And sluts are also skilled at time management, because we can handle multiple dicks on rotation, plus our jobs and our blogs and our beauty routines. It’s not easy, being a ho. Not everyone is qualified for this coveted position. And the slut label is unifying. When I meet a girl who self-identifies as a slut, I immediately feel an affinity with her—like, one of us. It’s like a modern-day vagina version of the Freemasons, except without the cool secret handshake. (Unless a hand job counts?) I believe that once we accept this more contemporary, sophisticated definition of “slut,” it will be easier to accept the label as a badge of honor.

Unfortunately, much of the world has yet to catch up to our level of slutty enlightenment. Until they do, we just have to own it. One of the best pieces of advice my mother ever gave me was: Whenever someone insults you, just smile and say “thank you” in that wonderfully blasé-slashpotentially clueless tone that Andy Warhol perfected. For example, I was recently at the STD clinic being casually diagnosed with throat gonorrhea when the doctor let out an unnecessarily long sigh. “Well,” he said condescendingly, “I’ve never known a woman to have gonorrhea in her throat before. Usually we only see that in gay men.” And I was like, “Wow, thank you!” Followed by, “Did you just assume my gender?”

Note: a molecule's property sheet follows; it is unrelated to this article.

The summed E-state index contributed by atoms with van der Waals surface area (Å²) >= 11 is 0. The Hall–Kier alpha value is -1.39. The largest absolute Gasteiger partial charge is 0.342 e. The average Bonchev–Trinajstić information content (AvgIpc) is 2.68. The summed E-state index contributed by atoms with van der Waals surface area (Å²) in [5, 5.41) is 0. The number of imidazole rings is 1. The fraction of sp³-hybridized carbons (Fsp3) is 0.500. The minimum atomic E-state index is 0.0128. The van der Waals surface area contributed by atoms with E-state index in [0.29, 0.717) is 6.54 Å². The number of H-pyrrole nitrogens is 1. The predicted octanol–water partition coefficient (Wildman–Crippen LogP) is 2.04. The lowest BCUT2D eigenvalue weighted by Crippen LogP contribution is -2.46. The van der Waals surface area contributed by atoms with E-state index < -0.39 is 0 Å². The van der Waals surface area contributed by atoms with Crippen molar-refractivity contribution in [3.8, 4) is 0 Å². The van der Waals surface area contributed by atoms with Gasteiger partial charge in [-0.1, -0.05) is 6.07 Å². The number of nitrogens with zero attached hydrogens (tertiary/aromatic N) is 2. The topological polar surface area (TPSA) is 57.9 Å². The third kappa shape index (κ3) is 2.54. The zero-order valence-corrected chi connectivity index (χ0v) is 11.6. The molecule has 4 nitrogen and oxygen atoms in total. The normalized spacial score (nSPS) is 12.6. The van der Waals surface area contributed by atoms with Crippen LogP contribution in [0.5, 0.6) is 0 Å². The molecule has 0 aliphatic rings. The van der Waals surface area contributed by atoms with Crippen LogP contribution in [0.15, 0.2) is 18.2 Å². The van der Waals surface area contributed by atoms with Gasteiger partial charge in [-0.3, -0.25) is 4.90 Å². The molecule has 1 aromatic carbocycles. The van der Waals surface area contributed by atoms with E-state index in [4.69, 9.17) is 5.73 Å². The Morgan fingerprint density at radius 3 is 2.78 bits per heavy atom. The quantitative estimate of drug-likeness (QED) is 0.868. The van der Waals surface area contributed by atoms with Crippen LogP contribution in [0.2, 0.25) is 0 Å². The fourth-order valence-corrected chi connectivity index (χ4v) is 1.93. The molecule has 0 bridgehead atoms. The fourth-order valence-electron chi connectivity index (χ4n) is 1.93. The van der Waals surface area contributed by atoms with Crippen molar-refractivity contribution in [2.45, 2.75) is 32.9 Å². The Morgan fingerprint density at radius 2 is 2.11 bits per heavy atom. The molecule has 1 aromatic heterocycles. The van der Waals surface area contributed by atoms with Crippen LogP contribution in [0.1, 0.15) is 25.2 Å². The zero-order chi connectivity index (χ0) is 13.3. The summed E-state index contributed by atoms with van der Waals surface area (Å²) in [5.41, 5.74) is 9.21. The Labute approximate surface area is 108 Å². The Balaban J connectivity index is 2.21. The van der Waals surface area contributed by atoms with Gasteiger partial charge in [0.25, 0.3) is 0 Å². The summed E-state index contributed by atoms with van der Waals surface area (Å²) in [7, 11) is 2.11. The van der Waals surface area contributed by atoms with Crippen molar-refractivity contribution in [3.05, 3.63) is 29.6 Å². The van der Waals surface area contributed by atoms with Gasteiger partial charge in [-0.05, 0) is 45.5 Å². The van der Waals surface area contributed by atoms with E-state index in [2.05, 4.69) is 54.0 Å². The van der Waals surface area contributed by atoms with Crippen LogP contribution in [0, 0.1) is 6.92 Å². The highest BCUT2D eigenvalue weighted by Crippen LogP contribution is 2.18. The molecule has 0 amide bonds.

So far, my sex life has been—how should I put it...colorful? There’ve been a lot of ups and downs. And, like, whips and chains, lies and deceit, love and hate, lust and money. Not to mention bruises, rashes, dungeons, confusion, insecurity, blackouts, crutches, orgies, doctor’s appointments, boys, girls, toys, trauma, hotels, jealousy, addiction, mysterious bloodstains—ya know, the usual.